Job creation from April 2018 to March 2019 was revised lower
by 514,000. This was the biggest downgrade in payrolls growth since 2009. However,
this wasn’t a shock to investors because the BLS pegged the revision at
-501,000 a few months ago. This update incorporated the revision into the data
for the first time. Interestingly, this change left February 2019 with just
1,000 jobs created which means the record long streak of positive job creation just
barely continued. This shows how chance has played a role in this streak.
The chart above shows the pre-benchmark and post-benchmark revisions to job creation. Payrolls growth is now slower in 2018 and early 2019. The upturn related to the tax cut wasn’t as pronounced as it was originally thought to be. It’s also notable that job creation has been in a downtrend since 2015. This makes us believe the downtrend is related to the economy approaching full employment. The cyclical factors are less pronounced as the labor market nears full employment as there’s only a certain number of people available to get jobs. Total job creation in 2019 was the lowest since 2011. Even if the economy has a cyclical improvement in 2020, there might not be an increase in job creation. Wage growth was revised higher in this benchmark change. Higher wage growth than initially expected (although off the peak) is consistent with the idea that this revision was related to the labor force running out of slack.
Great Headline Job Creation
There were 225,000 jobs created in January which beat consensus of 160,000. This beat the most optimistic estimate which was 200,000. This report was probably helped by the mild winter weather as construction created a large number of jobs. 206,000 private sector jobs were created, which beat estimates for 150,000. In a previous article, we mentioned that when the ADP report is strong, it’s usually above the upcoming BLS reading. That’s what happened (ADP showed 291,000).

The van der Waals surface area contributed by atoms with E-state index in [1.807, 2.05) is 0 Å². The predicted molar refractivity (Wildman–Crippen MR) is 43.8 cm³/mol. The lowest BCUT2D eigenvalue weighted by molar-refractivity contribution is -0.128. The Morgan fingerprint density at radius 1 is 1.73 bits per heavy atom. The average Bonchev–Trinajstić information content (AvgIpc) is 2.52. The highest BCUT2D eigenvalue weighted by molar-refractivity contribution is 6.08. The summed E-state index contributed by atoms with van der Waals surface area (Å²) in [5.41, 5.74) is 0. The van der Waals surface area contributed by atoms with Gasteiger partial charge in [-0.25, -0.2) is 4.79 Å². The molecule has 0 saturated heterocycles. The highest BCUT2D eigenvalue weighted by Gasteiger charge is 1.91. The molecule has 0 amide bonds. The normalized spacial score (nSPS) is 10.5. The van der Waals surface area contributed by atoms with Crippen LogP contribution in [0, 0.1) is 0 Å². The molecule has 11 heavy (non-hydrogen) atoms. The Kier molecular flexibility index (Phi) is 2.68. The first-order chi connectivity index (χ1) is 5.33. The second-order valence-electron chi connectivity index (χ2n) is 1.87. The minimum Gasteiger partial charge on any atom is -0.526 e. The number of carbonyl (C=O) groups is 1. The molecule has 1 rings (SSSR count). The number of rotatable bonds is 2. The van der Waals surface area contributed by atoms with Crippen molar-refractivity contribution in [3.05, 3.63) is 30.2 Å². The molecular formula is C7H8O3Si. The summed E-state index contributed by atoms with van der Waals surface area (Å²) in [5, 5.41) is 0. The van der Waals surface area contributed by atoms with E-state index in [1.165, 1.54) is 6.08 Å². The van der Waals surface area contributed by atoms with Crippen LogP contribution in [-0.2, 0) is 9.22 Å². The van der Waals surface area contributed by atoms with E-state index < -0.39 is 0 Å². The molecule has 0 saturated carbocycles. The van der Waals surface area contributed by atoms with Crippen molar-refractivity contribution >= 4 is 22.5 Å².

In a month where the benchmark revision was -514,000, it’s
funny to see that the prior 2 reports were hardly revised. The November report
was revised up 5,000 to 261,000 and the December reading was revised up 2,000
to 147,000. 1 year average job creation is in a long term downtrend as we
mentioned earlier. There is still a small amount of slack left in the labor
market as people are coming off the sidelines and into the labor force. The
chart above shows there needed to be 103,000 jobs added to keep up with
population growth and 165,000 to keep up with labor force growth. Since it surpassed
both, there is some slack left. By definition a full labor market can’t create
more jobs than population growth.
Where The Jobs Were
The manufacturing industry created -12,000 jobs which missed estimates by 6,000. The December report was revised up by 7,000 to -5,000. This is way below the ADP report’s showing of 10,000. The BLS reading makes more sense since the sector is just exiting its slowdown. Leisure and hospitality created 36,000 jobs which is good news for wage growth because if the ADP report was right about it creating 96,000 jobs, this lowest paying industry would have suppressed average pay.
Construction added 44,000 jobs as the solid housing market